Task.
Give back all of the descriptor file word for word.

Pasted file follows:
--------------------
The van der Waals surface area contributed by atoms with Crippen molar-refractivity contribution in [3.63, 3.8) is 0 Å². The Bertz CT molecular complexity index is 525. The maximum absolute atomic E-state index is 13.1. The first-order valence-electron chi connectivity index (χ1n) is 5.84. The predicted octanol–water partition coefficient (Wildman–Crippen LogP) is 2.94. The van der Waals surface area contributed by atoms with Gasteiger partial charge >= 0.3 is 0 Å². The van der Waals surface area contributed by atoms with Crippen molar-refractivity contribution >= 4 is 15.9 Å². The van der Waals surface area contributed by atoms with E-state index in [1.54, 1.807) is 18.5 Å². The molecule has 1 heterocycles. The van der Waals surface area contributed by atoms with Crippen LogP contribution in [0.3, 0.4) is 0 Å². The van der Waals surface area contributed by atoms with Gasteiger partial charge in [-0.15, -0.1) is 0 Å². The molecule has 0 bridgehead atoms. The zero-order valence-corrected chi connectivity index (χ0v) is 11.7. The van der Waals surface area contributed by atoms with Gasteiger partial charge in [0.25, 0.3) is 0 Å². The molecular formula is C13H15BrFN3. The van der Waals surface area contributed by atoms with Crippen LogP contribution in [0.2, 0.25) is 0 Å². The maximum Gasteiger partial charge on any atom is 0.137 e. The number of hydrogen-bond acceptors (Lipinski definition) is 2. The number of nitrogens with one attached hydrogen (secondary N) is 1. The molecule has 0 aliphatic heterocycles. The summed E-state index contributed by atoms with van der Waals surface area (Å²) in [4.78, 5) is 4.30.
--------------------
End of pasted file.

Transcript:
The van der Waals surface area contributed by atoms with Crippen molar-refractivity contribution in [3.63, 3.8) is 0 Å². The Bertz CT molecular complexity index is 525. The maximum absolute atomic E-state index is 13.1. The first-order valence-electron chi connectivity index (χ1n) is 5.84. The predicted octanol–water partition coefficient (Wildman–Crippen LogP) is 2.94. The van der Waals surface area contributed by atoms with Gasteiger partial charge >= 0.3 is 0 Å². The van der Waals surface area contributed by atoms with Crippen molar-refractivity contribution >= 4 is 15.9 Å². The van der Waals surface area contributed by atoms with E-state index in [1.54, 1.807) is 18.5 Å². The molecule has 1 heterocycles. The van der Waals surface area contributed by atoms with Crippen LogP contribution in [0.3, 0.4) is 0 Å². The van der Waals surface area contributed by atoms with Gasteiger partial charge in [-0.15, -0.1) is 0 Å². The molecule has 0 bridgehead atoms. The zero-order valence-corrected chi connectivity index (χ0v) is 11.7. The van der Waals surface area contributed by atoms with Gasteiger partial charge in [0.25, 0.3) is 0 Å². The molecular formula is C13H15BrFN3. The van der Waals surface area contributed by atoms with Crippen LogP contribution in [0.2, 0.25) is 0 Å². The maximum Gasteiger partial charge on any atom is 0.137 e. The number of hydrogen-bond acceptors (Lipinski definition) is 2. The number of nitrogens with one attached hydrogen (secondary N) is 1. The molecule has 0 aliphatic heterocycles. The summed E-state index contributed by atoms with van der Waals surface area (Å²) in [4.78, 5) is 4.30.